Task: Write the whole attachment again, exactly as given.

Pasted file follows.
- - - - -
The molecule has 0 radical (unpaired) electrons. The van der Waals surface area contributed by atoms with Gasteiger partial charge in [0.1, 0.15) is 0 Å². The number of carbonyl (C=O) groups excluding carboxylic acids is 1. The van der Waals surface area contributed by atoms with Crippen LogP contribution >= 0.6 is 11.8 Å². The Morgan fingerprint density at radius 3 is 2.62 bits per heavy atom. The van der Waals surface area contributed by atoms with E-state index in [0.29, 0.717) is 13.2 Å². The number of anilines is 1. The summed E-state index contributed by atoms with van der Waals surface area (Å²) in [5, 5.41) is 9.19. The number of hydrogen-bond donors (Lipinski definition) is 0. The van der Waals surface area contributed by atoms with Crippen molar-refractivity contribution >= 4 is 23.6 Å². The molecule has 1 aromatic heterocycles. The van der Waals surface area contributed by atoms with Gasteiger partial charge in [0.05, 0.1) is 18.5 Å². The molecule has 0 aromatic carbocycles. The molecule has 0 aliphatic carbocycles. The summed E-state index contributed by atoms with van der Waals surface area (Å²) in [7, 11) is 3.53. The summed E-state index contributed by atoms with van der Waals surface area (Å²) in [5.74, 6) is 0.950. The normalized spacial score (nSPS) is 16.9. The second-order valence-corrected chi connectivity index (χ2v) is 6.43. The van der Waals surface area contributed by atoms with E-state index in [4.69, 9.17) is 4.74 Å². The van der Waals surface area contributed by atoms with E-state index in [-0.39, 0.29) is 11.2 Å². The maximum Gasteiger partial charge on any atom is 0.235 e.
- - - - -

The molecule has 0 radical (unpaired) electrons. The van der Waals surface area contributed by atoms with Gasteiger partial charge in [0.1, 0.15) is 0 Å². The number of carbonyl (C=O) groups excluding carboxylic acids is 1. The van der Waals surface area contributed by atoms with Crippen LogP contribution >= 0.6 is 11.8 Å². The Morgan fingerprint density at radius 3 is 2.62 bits per heavy atom. The van der Waals surface area contributed by atoms with E-state index in [0.29, 0.717) is 13.2 Å². The number of anilines is 1. The summed E-state index contributed by atoms with van der Waals surface area (Å²) in [5, 5.41) is 9.19. The number of hydrogen-bond donors (Lipinski definition) is 0. The van der Waals surface area contributed by atoms with Crippen molar-refractivity contribution >= 4 is 23.6 Å². The molecule has 1 aromatic heterocycles. The van der Waals surface area contributed by atoms with Gasteiger partial charge in [0.05, 0.1) is 18.5 Å². The molecule has 0 aromatic carbocycles. The molecule has 0 aliphatic carbocycles. The summed E-state index contributed by atoms with van der Waals surface area (Å²) in [7, 11) is 3.53. The summed E-state index contributed by atoms with van der Waals surface area (Å²) in [5.74, 6) is 0.950. The normalized spacial score (nSPS) is 16.9. The second-order valence-corrected chi connectivity index (χ2v) is 6.43. The van der Waals surface area contributed by atoms with E-state index in [4.69, 9.17) is 4.74 Å². The van der Waals surface area contributed by atoms with E-state index in [-0.39, 0.29) is 11.2 Å². The maximum Gasteiger partial charge on any atom is 0.235 e.